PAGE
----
International succession planning is no longer only for the very wealthy
James Ward, partner and head of Private Client at Seddons, says even the clients with assets between ¬£1 million to ¬£10 million now have an international element to their succession planning.
Tell us about some interesting cases of succession planning you have been dealing with recently?
A couple of current succession cases I have on my desk involve marriage and cross-border issues all rolled into one. The first involves a UK resident, New Zealand citizen but born in the Philippines, with property in Australia and the UK, about to enter into a same sex marriage with his Italian partner, then move to Italy and buy property over there.
The second is a Scottish-born, New York-based client whom we recently acted for in his divorce. He has property in the UK, Spain, Ireland and the US. He is about to marry his new partner who is a Canadian national.
Both cases pose a number of cross-border succession issues, both in terms of the property involved, as well as reviewing what jurisdictions are relevant. They also have different estate duty issues, which will change when they get married.
Interestingly, the issues will continue to change as they move around or look to stay permanently in their current location. For instance, over time the US-based client may pick up US domicile and then not be chargeable to UK inheritance tax on any assets outside the UK. Or, both clients can potentially rely on the new EU Succession Regulation when leaving their assets based in a Brussels IV country. Their citizenship could then override the forced heirship provisions in the civil law jurisdictions. However, their current habitual residences will not have the same effect.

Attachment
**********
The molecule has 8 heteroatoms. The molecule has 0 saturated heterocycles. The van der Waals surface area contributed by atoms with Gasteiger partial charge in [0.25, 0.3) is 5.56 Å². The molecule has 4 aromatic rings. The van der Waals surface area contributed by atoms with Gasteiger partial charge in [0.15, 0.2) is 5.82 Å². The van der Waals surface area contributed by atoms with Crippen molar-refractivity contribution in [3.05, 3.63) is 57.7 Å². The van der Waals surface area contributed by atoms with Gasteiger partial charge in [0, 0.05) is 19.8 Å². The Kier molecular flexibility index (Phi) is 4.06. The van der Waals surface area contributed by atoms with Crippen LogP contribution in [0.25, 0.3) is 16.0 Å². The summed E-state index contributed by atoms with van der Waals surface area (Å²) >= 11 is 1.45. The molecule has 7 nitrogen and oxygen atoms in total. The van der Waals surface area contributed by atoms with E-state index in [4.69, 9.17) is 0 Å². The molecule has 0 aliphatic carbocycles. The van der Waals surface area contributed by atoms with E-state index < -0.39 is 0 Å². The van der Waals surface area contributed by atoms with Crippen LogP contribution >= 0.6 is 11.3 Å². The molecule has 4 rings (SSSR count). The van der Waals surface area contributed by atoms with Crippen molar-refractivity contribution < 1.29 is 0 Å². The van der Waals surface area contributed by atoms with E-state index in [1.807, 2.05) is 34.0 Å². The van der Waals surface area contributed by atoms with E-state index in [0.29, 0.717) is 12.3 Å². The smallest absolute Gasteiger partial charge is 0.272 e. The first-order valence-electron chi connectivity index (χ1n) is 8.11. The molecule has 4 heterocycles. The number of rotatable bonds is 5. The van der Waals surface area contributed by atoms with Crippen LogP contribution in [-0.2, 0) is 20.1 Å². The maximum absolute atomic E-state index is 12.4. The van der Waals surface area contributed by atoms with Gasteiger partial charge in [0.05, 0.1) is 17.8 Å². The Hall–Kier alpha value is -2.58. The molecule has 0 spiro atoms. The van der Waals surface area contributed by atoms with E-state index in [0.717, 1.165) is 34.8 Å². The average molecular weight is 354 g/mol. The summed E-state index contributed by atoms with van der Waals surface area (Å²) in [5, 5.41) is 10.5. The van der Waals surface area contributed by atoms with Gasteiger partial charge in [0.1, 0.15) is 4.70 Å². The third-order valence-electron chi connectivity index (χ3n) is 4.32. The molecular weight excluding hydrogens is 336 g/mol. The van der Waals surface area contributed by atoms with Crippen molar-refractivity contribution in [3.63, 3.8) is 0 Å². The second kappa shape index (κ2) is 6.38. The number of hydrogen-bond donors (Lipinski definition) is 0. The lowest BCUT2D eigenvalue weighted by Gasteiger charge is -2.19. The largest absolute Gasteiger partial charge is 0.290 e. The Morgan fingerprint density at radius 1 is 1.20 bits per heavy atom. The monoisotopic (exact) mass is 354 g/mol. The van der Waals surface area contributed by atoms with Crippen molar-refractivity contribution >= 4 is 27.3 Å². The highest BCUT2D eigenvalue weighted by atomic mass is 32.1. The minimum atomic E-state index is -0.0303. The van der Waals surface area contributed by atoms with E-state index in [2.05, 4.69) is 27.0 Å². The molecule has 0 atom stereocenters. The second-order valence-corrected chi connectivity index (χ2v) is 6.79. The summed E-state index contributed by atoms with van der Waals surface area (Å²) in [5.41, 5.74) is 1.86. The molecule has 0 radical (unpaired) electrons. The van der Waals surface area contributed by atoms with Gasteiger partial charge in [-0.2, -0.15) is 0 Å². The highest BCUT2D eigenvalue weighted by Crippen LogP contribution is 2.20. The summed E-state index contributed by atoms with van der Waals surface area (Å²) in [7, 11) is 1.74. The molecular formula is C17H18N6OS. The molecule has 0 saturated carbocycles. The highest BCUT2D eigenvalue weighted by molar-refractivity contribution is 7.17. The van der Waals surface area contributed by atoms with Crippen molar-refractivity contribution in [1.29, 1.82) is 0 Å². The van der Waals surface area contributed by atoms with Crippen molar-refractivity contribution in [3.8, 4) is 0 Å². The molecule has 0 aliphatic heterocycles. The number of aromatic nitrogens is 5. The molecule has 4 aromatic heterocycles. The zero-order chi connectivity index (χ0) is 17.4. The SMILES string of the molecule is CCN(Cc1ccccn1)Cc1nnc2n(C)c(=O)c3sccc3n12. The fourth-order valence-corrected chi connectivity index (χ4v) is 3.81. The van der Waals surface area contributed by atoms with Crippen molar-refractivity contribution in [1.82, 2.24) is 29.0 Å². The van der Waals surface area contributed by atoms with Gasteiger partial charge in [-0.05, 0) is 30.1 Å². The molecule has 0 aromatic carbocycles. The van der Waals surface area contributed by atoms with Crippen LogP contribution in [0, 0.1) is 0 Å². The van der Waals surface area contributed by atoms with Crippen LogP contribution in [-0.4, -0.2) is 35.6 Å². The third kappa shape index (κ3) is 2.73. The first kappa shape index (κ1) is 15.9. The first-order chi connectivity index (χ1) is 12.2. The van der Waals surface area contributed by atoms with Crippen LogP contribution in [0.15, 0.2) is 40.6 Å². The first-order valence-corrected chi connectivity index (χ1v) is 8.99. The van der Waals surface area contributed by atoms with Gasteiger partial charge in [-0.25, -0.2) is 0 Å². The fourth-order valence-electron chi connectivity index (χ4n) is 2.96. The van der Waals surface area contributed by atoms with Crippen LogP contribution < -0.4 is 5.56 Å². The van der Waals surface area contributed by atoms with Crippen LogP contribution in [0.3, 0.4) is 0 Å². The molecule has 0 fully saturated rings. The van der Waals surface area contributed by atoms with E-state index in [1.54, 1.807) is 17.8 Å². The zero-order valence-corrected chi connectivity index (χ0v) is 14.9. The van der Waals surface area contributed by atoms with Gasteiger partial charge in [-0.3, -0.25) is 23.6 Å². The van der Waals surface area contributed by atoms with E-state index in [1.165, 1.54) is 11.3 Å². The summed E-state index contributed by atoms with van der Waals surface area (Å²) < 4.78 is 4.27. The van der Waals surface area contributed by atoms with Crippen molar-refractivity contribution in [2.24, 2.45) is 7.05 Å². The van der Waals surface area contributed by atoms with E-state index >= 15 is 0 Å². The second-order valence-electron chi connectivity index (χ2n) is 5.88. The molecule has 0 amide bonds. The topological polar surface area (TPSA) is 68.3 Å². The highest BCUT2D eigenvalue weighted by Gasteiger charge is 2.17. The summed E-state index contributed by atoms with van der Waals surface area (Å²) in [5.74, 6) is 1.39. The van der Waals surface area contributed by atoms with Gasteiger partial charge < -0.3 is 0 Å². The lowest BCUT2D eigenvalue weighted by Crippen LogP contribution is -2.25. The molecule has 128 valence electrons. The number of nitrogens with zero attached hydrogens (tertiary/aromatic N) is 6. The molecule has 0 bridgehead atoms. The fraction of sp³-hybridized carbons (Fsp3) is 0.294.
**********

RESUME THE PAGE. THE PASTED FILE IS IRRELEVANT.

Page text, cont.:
What lessons we can learn from them?
That succession planning now is international, complicated and a ‘movable feast’, as people live increasingly mobile lives.
A solicitor or accountant needs to be in regular contact with their client in order to make sure proper local advice is taken where necessary.
You work with many clients from the Middle East. What are the particularities of succession planning in this region?
I have a number of Middle Eastern clients who have property in the UK. It always surprises them that, in spite of their own strict succession law rules, they can leave UK real estate by a UK will to whomever they please. However, any furniture in the flat would technically pass by Sharia law, as they are moveable assets.
What trends are you seeing in succession planning you can tell us about?
Being based just behind Selfridges certainly attracts a great number of clients with overseas connections. I am now finding that almost all my clients have an international element to their succession planning. It is no longer the preserve of the very wealthy – clients with assets between ¬£1 million to ¬£10 million will often have an international element.
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